It's the return migration season again, and the first urgent task of a dedicated wader-watcher is to locate the main roosting sites. This may be quite simple in many countries where the coastline stays more or less the same from year to year, and where known roost sites are well-protected. Here, it's a bit more complicated.
For a start, the whole west coast of the Peninsula is in a constant state of ebb and flux, with currents eroding the mudflats in some areas and depositing silt in others. Then, as soon as mud starts to appear, mangroves follow, increasing the richness of the mud, but also, eventually, eating up the open areas which the waders need to feed in. So every year, or every few years, favourite wader feeding areas shift.
Then there are the high tide roost sites. There are very few natural areas left where birds can roost safely. So they are forced to improvise, using temporarily exposed open areas in construction sites, prawn ponds, paddyfields, etc. These may only be available for one or two seasons, and then they have to find alternatives.
Today and the next few days are the highest tides of the year - king tides - which means there'll be a long period in the day when the birds have to find somewhere away from the tidal zone to roost - which gives me the best chance of finding the roost.
To find it, I need to think like a wader!
1. I need to know where the best feeding area is. From past experience I know that the mudflats north of the port usually hold higher numbers than areas south of it.
2. I need to find suitable roost areas within a few kilometers of the main feeding area. A suitable roost area needs:
i) Good all-round visibility so the birds can see potential predators approaching. This means no or little ground vegetation, and the larger the wide-open space the better.
iii)Freshwater or brackish water, where the birds can bathe and drink.
First of all I checked areas where birds had roosted in the past. The construction site where I found the birds last year was, surprisingly, still there, though smaller and more surrounded by new houses. I asked one of the workmen if birds still came there and he said they did, though he estimated fewer than a hundred. I checked the area thoroughly and found a small area where there were wader footprints and feathers - a good sign of a roost. Nevertheless, it didn't seem large - probably only a small flock. By now the tide was high, and I felt that if the birds were using this site, they should be here by now. So I guessed they probably only use it when the labourers are not working.
Searching for these temporary roost sites is labour-intensive, as they don't normally exist for long enough to appear on Google Earth. I drove many kilometers down narrow roads behind the mangroves in the hope of finding something.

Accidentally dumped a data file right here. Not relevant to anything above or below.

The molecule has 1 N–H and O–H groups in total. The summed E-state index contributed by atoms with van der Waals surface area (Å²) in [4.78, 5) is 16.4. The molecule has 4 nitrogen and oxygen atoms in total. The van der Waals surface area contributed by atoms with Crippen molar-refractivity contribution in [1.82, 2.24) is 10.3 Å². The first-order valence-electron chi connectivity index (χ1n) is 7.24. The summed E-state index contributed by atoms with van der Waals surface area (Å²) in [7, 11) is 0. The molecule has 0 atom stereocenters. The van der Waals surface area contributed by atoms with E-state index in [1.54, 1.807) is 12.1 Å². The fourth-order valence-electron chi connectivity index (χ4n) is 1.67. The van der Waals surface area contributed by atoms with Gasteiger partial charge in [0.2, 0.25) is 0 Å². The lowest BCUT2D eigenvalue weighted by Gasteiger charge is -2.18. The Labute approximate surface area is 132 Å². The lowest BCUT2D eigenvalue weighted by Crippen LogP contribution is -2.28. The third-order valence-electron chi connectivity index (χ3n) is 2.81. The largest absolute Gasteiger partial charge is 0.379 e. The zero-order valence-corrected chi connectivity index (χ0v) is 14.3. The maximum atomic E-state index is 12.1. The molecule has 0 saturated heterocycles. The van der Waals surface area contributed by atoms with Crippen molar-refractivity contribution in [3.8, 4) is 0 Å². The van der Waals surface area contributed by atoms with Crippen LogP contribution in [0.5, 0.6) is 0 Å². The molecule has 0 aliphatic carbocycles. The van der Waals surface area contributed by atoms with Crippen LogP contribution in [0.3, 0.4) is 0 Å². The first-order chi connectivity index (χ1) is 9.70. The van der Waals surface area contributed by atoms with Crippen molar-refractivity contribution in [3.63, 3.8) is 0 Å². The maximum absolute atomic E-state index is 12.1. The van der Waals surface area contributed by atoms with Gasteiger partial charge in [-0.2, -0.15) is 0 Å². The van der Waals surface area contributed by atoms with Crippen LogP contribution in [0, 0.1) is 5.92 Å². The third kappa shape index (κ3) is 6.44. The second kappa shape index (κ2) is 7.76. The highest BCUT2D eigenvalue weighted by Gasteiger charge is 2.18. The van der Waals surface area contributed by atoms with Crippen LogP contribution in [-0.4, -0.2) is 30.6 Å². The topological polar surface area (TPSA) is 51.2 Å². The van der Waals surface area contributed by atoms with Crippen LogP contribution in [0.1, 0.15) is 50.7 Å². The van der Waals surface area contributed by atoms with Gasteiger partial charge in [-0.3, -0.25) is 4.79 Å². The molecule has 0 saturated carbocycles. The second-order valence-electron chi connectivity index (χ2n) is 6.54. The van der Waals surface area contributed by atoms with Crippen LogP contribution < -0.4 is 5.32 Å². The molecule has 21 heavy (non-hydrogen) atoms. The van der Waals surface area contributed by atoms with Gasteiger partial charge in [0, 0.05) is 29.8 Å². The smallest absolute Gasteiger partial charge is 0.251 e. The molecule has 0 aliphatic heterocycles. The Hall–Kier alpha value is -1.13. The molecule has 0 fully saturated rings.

Eventually, on my last throw of the dice, I was driving along a narrow road through a small Malay fishing village when suddenly, a cloud of waders rose from an area to my left. The jackpot!
I discovered that the birds were roosting in an empty prawn-pond, and that they had serendipitously been flushed by a man driving round the pond on his motorbike. Ten minutes before or after, I would probably have driven right past without knowing they were there!
My elation was somewhat tempered by finding that the ponds were being guarded by a polite but zealous watchman, who, despite my best efforts, refused to allow me entry! In the end I was forced to retreat to a spot where I could, by standing on the roof of my car, peer over the top of the surrounding fence!
Even then, I could only see the birds roosting on the far side of the pond. Those in the middle or on the near side were hidden by the bank. Later, when the birds went up again, I discovered that I could probably see fewer than half the birds.
My first scan revealed a few Black-tailed Godwits. As soon as I see this species I start hoping for Asian Dowitchers, as they often seem to migrate together. Sure enough, I counted 6 adult dowitchers, still sporting the remains of breeding plumage. There are four in this photo.
Some slightly better views!
A navy helicopter was doing some kind of exercise which involved repeatedly flushing the birds - bad news for them but quite helpful for me!
The Eurasian Curlews were all in wing moult and looked very skinny - most likely newly arrived from a long migratory flight.
Among the Common Redshanks I was really thrilled to find this orange-and-black leg-flagged bird - it's the first time I've seen a Sumatran-flagged wader in Malaysia. By the way, if you are luicky enough to spot a leg-flagged wader, you can report it here: http://www.awsg.org.au/reportform.php
The only chance I got to see the smaller waders was when the helicopter disturbed them.
Later, when I was checking my photos of the flock, I came across this bird, which looks suspiciously like a Red-necked Phalarope. However, I couldn't find any other more conclusive image than this, and it would be extremely early for a phalarope here, so I will have to put it down as only a possible. Now... if only I can talk that guard round to letting me in! Watch this space!